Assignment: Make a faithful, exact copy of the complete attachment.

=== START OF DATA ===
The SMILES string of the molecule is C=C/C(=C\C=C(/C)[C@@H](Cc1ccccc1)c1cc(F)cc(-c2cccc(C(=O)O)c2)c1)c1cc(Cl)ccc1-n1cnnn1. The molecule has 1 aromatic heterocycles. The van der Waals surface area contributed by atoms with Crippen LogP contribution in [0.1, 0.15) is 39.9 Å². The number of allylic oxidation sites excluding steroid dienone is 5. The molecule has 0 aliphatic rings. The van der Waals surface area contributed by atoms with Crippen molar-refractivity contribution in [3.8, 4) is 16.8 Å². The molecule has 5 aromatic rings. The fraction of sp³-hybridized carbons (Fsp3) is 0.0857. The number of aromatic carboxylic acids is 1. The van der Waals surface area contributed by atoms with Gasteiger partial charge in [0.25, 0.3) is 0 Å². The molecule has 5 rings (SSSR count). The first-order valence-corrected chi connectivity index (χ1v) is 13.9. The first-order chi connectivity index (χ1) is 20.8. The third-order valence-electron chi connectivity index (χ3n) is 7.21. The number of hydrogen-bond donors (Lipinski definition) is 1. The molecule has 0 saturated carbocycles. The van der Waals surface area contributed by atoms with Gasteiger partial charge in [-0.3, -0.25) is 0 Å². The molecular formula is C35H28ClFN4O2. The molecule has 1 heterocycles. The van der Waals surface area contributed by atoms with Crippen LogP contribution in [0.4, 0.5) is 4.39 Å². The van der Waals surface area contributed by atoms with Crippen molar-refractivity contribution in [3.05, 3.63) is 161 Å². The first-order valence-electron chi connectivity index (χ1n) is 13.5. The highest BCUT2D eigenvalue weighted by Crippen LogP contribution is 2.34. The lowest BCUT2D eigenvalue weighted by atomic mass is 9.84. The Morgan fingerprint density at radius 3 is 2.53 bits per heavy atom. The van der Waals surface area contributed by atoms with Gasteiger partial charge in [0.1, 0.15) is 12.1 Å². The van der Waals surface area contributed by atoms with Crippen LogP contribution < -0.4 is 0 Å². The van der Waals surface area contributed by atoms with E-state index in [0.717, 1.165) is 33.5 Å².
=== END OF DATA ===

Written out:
The SMILES string of the molecule is C=C/C(=C\C=C(/C)[C@@H](Cc1ccccc1)c1cc(F)cc(-c2cccc(C(=O)O)c2)c1)c1cc(Cl)ccc1-n1cnnn1. The molecule has 1 aromatic heterocycles. The van der Waals surface area contributed by atoms with Crippen LogP contribution in [0.1, 0.15) is 39.9 Å². The number of allylic oxidation sites excluding steroid dienone is 5. The molecule has 0 aliphatic rings. The van der Waals surface area contributed by atoms with Crippen molar-refractivity contribution in [3.8, 4) is 16.8 Å². The molecule has 5 aromatic rings. The fraction of sp³-hybridized carbons (Fsp3) is 0.0857. The number of aromatic carboxylic acids is 1. The van der Waals surface area contributed by atoms with Gasteiger partial charge in [0.25, 0.3) is 0 Å². The molecule has 5 rings (SSSR count). The first-order valence-corrected chi connectivity index (χ1v) is 13.9. The first-order chi connectivity index (χ1) is 20.8. The third-order valence-electron chi connectivity index (χ3n) is 7.21. The number of hydrogen-bond donors (Lipinski definition) is 1. The molecule has 0 saturated carbocycles. The van der Waals surface area contributed by atoms with Gasteiger partial charge in [-0.3, -0.25) is 0 Å². The molecular formula is C35H28ClFN4O2. The molecule has 1 heterocycles. The van der Waals surface area contributed by atoms with Crippen LogP contribution in [0.4, 0.5) is 4.39 Å². The van der Waals surface area contributed by atoms with Crippen molar-refractivity contribution in [3.05, 3.63) is 161 Å². The first-order valence-electron chi connectivity index (χ1n) is 13.5. The highest BCUT2D eigenvalue weighted by Crippen LogP contribution is 2.34. The lowest BCUT2D eigenvalue weighted by atomic mass is 9.84. The Morgan fingerprint density at radius 3 is 2.53 bits per heavy atom. The van der Waals surface area contributed by atoms with Gasteiger partial charge in [0.1, 0.15) is 12.1 Å². The van der Waals surface area contributed by atoms with Crippen LogP contribution < -0.4 is 0 Å². The van der Waals surface area contributed by atoms with E-state index in [0.717, 1.165) is 33.5 Å².